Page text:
Cultivating Laughter, Song, and Dance: Letting go of ‘being cool’ and ‘always in control’.
Eleven months ago I launched into this Wholeheart writing project having been deeply touched by watching the TED talks on vulnerability given by Brené Brown. Her talks spoke to my very real experience of doing life this past year that has been very human and messy, intimate and personal. So now I find myself already at month eleven of this messy and wonderful year and the last of the posts based on her book Daring Greatly – cultivating laughter, song and dance.
This year has evolved into one of turning toward the vulnerable and difficult and touching deeply the being not cool and listening to the longing of my heart. Letting go of being cool and always in control has been the journey of the year, but also brought some of the funniest moments. Some of my funnest memories this past year have been about letting go of control with my children, family, friends and loved one. Being absolutely mad and crazy and loopy and rolling around with silly laughter, or doing crazy dance routines at home. And during one evening earlier in the year the precious experience of letting go into an evening class of five rhythms dancing in New York City and a surrender into vulnerability of being without the judging of the external being.
Letting go into laughter and dance requires a certain letting go of how one looks, of ignoring the judging from the outside, and allowing the inside knowing to guide one’s actions. Because when one is dancing and laughing and singing just for the joy of it there is a certain element of being out of control, of surrendering into the feeling of it all. And at times that definitely does not look cool.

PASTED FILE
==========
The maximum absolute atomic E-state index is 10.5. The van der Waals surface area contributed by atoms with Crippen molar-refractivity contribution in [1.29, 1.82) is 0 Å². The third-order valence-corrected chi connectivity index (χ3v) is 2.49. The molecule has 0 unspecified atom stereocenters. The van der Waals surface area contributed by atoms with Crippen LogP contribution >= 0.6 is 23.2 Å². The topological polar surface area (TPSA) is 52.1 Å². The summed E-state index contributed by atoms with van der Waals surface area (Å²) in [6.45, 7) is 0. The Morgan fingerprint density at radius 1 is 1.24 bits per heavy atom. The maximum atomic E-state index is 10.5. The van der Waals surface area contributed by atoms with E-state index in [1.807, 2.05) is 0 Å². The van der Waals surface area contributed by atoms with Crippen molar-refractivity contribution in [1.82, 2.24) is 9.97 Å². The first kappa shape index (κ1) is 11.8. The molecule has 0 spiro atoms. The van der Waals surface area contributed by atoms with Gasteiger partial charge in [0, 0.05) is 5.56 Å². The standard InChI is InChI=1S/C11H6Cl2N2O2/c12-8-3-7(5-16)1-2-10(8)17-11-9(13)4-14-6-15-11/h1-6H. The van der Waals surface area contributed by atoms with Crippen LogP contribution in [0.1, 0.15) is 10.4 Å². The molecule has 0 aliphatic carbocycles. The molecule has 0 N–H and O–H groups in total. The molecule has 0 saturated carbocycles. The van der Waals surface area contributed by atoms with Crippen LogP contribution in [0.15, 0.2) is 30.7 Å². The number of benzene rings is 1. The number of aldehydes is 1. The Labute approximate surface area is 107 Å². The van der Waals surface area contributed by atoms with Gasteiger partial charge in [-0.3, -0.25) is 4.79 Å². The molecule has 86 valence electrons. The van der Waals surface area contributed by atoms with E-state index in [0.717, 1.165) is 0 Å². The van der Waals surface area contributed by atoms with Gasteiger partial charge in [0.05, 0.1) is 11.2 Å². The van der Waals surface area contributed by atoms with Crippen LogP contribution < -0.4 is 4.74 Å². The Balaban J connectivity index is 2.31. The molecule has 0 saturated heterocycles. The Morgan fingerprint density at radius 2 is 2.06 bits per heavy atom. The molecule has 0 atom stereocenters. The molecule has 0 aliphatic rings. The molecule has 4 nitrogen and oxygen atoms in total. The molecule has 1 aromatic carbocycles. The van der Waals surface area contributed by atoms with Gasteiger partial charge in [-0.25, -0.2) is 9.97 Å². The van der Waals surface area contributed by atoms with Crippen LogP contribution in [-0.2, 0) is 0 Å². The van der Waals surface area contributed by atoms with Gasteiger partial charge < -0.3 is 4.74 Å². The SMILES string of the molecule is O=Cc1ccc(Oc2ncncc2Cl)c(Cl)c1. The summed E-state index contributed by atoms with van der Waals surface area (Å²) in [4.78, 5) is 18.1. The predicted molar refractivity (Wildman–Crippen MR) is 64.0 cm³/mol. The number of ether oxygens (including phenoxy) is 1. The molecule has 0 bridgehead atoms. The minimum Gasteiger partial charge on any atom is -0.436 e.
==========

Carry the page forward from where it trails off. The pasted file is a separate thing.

One of my favorite poems is one that many of us may relate to as we move toward the letting go of worry of how we look, how cool we are, and how impressive we may look. We concern ourselves more with relationships and connecting, and being there for the small moments of our lives with what we care about and who we care about.
May this end of year season of being grateful, thankful, and cultivating joy, be filled with the capacity to laugh, sing, and dance, and letting go of the worry of how that may look.
When I am an old woman I shall wear purple
With a red hat which doesn’t go, and doesn’t suit me.
And I shall spend my pension on brandy and summer gloves
And satin sandals, and say we’ve no money for butter.
I shall sit down on the pavement when I’m tired
And gobble up samples in shops and press alarm bells
And run my stick along the public railings
And make up for the sobriety of my youth.
I shall go out in my slippers in the rain
And pick flowers in other people’s gardens
And learn to spit.
You can wear terrible shirts and grow more fat
And eat three pounds of sausages at a go
Or only bread and pickle for a week
And hoard pens and pencils and beermats and things in boxes.
But now we must have clothes that keep us dry
And pay our rent and not swear in the street
And set a good example for the children.
We must have friends to dinner and read the papers.
But maybe I ought to practice a little now?
So people who know me are not too shocked and surprised
When suddenly I am old, and start to wear purple.
[by Jenny Joseph]